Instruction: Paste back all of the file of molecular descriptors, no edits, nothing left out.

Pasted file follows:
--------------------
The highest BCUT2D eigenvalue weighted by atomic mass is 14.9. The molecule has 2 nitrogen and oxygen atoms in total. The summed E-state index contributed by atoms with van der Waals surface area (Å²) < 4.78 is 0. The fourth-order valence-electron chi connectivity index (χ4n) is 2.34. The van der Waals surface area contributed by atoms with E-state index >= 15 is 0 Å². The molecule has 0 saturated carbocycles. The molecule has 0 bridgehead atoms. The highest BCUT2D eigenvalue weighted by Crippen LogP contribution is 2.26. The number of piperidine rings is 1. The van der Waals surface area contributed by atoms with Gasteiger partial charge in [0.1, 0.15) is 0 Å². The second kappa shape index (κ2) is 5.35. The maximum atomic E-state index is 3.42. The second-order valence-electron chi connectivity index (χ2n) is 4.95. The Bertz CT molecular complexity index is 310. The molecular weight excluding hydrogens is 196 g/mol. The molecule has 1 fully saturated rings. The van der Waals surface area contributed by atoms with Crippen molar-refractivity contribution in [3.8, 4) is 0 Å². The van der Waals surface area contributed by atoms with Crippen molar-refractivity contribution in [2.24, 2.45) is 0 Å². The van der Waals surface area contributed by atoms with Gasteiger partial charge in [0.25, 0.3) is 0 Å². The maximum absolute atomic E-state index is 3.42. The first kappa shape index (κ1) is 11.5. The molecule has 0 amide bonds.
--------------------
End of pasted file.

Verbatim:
The highest BCUT2D eigenvalue weighted by atomic mass is 14.9. The molecule has 2 nitrogen and oxygen atoms in total. The summed E-state index contributed by atoms with van der Waals surface area (Å²) < 4.78 is 0. The fourth-order valence-electron chi connectivity index (χ4n) is 2.34. The van der Waals surface area contributed by atoms with E-state index >= 15 is 0 Å². The molecule has 0 saturated carbocycles. The molecule has 0 bridgehead atoms. The highest BCUT2D eigenvalue weighted by Crippen LogP contribution is 2.26. The number of piperidine rings is 1. The van der Waals surface area contributed by atoms with Gasteiger partial charge in [0.1, 0.15) is 0 Å². The second kappa shape index (κ2) is 5.35. The maximum atomic E-state index is 3.42. The second-order valence-electron chi connectivity index (χ2n) is 4.95. The Bertz CT molecular complexity index is 310. The molecular weight excluding hydrogens is 196 g/mol. The molecule has 1 fully saturated rings. The van der Waals surface area contributed by atoms with Crippen molar-refractivity contribution in [3.8, 4) is 0 Å². The van der Waals surface area contributed by atoms with Crippen molar-refractivity contribution in [2.24, 2.45) is 0 Å². The van der Waals surface area contributed by atoms with Gasteiger partial charge in [0.25, 0.3) is 0 Å². The maximum absolute atomic E-state index is 3.42. The first kappa shape index (κ1) is 11.5. The molecule has 0 amide bonds.